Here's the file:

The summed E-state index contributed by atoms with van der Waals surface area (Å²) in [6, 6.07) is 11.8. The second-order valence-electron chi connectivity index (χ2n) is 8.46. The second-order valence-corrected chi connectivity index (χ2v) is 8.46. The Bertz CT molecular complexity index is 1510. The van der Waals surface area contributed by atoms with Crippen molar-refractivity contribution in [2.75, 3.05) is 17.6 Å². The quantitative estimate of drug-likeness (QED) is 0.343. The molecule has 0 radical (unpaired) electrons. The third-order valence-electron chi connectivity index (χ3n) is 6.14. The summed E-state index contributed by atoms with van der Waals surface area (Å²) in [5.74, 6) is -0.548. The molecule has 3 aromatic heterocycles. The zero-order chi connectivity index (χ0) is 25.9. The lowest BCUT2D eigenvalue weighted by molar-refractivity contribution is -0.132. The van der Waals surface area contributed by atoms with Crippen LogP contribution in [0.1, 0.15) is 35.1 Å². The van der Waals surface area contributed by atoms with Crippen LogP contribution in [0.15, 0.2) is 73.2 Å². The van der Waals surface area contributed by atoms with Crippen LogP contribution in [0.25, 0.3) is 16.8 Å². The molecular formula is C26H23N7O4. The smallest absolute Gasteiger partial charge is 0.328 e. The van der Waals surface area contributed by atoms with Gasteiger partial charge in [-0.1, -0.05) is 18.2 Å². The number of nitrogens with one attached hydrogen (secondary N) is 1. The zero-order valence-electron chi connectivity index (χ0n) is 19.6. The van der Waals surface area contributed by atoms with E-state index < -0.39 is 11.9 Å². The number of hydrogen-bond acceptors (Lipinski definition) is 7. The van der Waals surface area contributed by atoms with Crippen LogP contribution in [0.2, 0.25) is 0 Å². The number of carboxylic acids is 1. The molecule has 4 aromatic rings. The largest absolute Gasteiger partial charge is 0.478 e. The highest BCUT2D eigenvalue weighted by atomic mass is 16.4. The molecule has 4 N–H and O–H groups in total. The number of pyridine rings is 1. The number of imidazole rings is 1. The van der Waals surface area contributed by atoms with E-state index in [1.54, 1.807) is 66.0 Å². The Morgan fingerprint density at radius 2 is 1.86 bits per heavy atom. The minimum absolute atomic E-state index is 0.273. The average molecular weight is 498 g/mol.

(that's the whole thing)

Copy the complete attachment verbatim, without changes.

The summed E-state index contributed by atoms with van der Waals surface area (Å²) in [6, 6.07) is 11.8. The second-order valence-electron chi connectivity index (χ2n) is 8.46. The second-order valence-corrected chi connectivity index (χ2v) is 8.46. The Bertz CT molecular complexity index is 1510. The van der Waals surface area contributed by atoms with Crippen molar-refractivity contribution in [2.75, 3.05) is 17.6 Å². The quantitative estimate of drug-likeness (QED) is 0.343. The molecule has 0 radical (unpaired) electrons. The third-order valence-electron chi connectivity index (χ3n) is 6.14. The summed E-state index contributed by atoms with van der Waals surface area (Å²) in [5.74, 6) is -0.548. The molecule has 3 aromatic heterocycles. The zero-order chi connectivity index (χ0) is 25.9. The lowest BCUT2D eigenvalue weighted by molar-refractivity contribution is -0.132. The van der Waals surface area contributed by atoms with Crippen LogP contribution in [0.1, 0.15) is 35.1 Å². The van der Waals surface area contributed by atoms with Crippen LogP contribution in [0.15, 0.2) is 73.2 Å². The van der Waals surface area contributed by atoms with Crippen LogP contribution in [0.25, 0.3) is 16.8 Å². The molecular formula is C26H23N7O4. The smallest absolute Gasteiger partial charge is 0.328 e. The van der Waals surface area contributed by atoms with Gasteiger partial charge in [-0.1, -0.05) is 18.2 Å². The number of nitrogens with one attached hydrogen (secondary N) is 1. The zero-order valence-electron chi connectivity index (χ0n) is 19.6. The van der Waals surface area contributed by atoms with E-state index < -0.39 is 11.9 Å². The number of hydrogen-bond acceptors (Lipinski definition) is 7. The van der Waals surface area contributed by atoms with Crippen LogP contribution in [0.2, 0.25) is 0 Å². The number of carboxylic acids is 1. The molecule has 4 aromatic rings. The largest absolute Gasteiger partial charge is 0.478 e. The highest BCUT2D eigenvalue weighted by atomic mass is 16.4. The molecule has 4 N–H and O–H groups in total. The number of pyridine rings is 1. The number of imidazole rings is 1. The van der Waals surface area contributed by atoms with E-state index in [1.54, 1.807) is 66.0 Å². The Morgan fingerprint density at radius 2 is 1.86 bits per heavy atom. The minimum absolute atomic E-state index is 0.273. The average molecular weight is 498 g/mol.